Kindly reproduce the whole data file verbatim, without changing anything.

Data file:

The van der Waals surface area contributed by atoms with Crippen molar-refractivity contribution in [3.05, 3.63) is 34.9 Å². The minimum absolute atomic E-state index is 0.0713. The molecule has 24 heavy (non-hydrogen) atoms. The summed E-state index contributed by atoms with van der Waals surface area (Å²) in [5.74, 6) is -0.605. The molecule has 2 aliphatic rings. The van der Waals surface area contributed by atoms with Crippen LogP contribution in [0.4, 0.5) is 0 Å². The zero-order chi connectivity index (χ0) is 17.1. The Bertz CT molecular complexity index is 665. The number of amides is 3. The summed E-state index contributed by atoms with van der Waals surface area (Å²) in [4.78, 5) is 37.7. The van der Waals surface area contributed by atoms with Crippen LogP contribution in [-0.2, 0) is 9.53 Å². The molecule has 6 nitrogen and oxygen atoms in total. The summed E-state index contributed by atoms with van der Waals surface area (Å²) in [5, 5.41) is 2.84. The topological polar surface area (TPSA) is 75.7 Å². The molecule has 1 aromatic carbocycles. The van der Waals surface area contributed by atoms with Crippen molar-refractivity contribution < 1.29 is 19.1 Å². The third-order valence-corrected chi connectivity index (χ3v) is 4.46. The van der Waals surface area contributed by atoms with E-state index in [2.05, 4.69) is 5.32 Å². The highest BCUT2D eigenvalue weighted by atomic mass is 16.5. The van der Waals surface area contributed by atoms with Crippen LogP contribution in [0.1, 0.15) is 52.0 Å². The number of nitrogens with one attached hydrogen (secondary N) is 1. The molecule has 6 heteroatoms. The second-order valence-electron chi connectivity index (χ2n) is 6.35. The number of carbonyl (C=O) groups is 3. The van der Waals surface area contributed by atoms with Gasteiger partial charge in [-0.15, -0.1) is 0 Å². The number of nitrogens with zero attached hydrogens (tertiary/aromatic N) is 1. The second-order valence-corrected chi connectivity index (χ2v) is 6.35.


The van der Waals surface area contributed by atoms with Crippen molar-refractivity contribution in [3.05, 3.63) is 34.9 Å². The minimum absolute atomic E-state index is 0.0713. The molecule has 24 heavy (non-hydrogen) atoms. The summed E-state index contributed by atoms with van der Waals surface area (Å²) in [5.74, 6) is -0.605. The molecule has 2 aliphatic rings. The van der Waals surface area contributed by atoms with Crippen LogP contribution in [0.4, 0.5) is 0 Å². The zero-order chi connectivity index (χ0) is 17.1. The Bertz CT molecular complexity index is 665. The number of amides is 3. The summed E-state index contributed by atoms with van der Waals surface area (Å²) in [4.78, 5) is 37.7. The van der Waals surface area contributed by atoms with Crippen LogP contribution in [-0.2, 0) is 9.53 Å². The molecule has 6 nitrogen and oxygen atoms in total. The summed E-state index contributed by atoms with van der Waals surface area (Å²) in [5, 5.41) is 2.84. The topological polar surface area (TPSA) is 75.7 Å². The molecule has 1 aromatic carbocycles. The van der Waals surface area contributed by atoms with Crippen molar-refractivity contribution < 1.29 is 19.1 Å². The third-order valence-corrected chi connectivity index (χ3v) is 4.46. The van der Waals surface area contributed by atoms with E-state index in [2.05, 4.69) is 5.32 Å². The highest BCUT2D eigenvalue weighted by atomic mass is 16.5. The van der Waals surface area contributed by atoms with Crippen LogP contribution in [0.1, 0.15) is 52.0 Å². The number of nitrogens with one attached hydrogen (secondary N) is 1. The molecule has 6 heteroatoms. The second-order valence-electron chi connectivity index (χ2n) is 6.35. The number of carbonyl (C=O) groups is 3. The van der Waals surface area contributed by atoms with Gasteiger partial charge in [-0.15, -0.1) is 0 Å². The number of nitrogens with zero attached hydrogens (tertiary/aromatic N) is 1. The second-order valence-corrected chi connectivity index (χ2v) is 6.35.